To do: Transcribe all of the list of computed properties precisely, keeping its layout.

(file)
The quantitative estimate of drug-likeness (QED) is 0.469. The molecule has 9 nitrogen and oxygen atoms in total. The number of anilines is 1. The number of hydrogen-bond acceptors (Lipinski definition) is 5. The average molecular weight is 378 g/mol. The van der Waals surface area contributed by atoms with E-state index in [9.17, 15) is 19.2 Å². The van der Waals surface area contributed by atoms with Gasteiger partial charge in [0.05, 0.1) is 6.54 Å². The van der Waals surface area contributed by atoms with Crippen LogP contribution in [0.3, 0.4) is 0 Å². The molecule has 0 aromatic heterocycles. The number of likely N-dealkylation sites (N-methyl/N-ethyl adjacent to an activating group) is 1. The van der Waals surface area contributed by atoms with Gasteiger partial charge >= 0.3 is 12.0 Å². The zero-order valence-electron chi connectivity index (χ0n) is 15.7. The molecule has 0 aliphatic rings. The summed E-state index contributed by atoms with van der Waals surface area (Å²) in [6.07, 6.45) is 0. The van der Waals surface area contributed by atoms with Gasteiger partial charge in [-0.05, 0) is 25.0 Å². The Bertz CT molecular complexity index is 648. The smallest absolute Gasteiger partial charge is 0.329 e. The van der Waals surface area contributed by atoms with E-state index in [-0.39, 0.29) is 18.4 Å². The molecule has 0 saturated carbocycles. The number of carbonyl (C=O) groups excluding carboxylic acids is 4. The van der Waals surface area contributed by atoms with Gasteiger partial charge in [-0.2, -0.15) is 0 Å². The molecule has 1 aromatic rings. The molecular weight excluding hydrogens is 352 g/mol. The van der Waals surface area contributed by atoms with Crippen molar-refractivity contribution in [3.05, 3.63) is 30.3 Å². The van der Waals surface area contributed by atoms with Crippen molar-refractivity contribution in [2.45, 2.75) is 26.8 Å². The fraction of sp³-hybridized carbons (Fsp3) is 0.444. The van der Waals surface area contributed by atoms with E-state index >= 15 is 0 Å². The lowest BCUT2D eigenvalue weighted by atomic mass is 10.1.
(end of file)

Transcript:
The quantitative estimate of drug-likeness (QED) is 0.469. The molecule has 9 nitrogen and oxygen atoms in total. The number of anilines is 1. The number of hydrogen-bond acceptors (Lipinski definition) is 5. The average molecular weight is 378 g/mol. The van der Waals surface area contributed by atoms with E-state index in [9.17, 15) is 19.2 Å². The van der Waals surface area contributed by atoms with Gasteiger partial charge in [0.05, 0.1) is 6.54 Å². The van der Waals surface area contributed by atoms with Crippen LogP contribution in [0.3, 0.4) is 0 Å². The molecule has 0 aromatic heterocycles. The number of likely N-dealkylation sites (N-methyl/N-ethyl adjacent to an activating group) is 1. The van der Waals surface area contributed by atoms with Gasteiger partial charge >= 0.3 is 12.0 Å². The zero-order valence-electron chi connectivity index (χ0n) is 15.7. The molecule has 0 aliphatic rings. The summed E-state index contributed by atoms with van der Waals surface area (Å²) in [6.07, 6.45) is 0. The van der Waals surface area contributed by atoms with Gasteiger partial charge in [-0.05, 0) is 25.0 Å². The Bertz CT molecular complexity index is 648. The smallest absolute Gasteiger partial charge is 0.329 e. The van der Waals surface area contributed by atoms with E-state index in [-0.39, 0.29) is 18.4 Å². The molecule has 0 saturated carbocycles. The number of carbonyl (C=O) groups excluding carboxylic acids is 4. The van der Waals surface area contributed by atoms with Gasteiger partial charge in [-0.2, -0.15) is 0 Å². The molecule has 1 aromatic rings. The molecular weight excluding hydrogens is 352 g/mol. The van der Waals surface area contributed by atoms with Crippen molar-refractivity contribution in [3.05, 3.63) is 30.3 Å². The van der Waals surface area contributed by atoms with Crippen molar-refractivity contribution in [2.45, 2.75) is 26.8 Å². The fraction of sp³-hybridized carbons (Fsp3) is 0.444. The van der Waals surface area contributed by atoms with E-state index >= 15 is 0 Å². The lowest BCUT2D eigenvalue weighted by atomic mass is 10.1.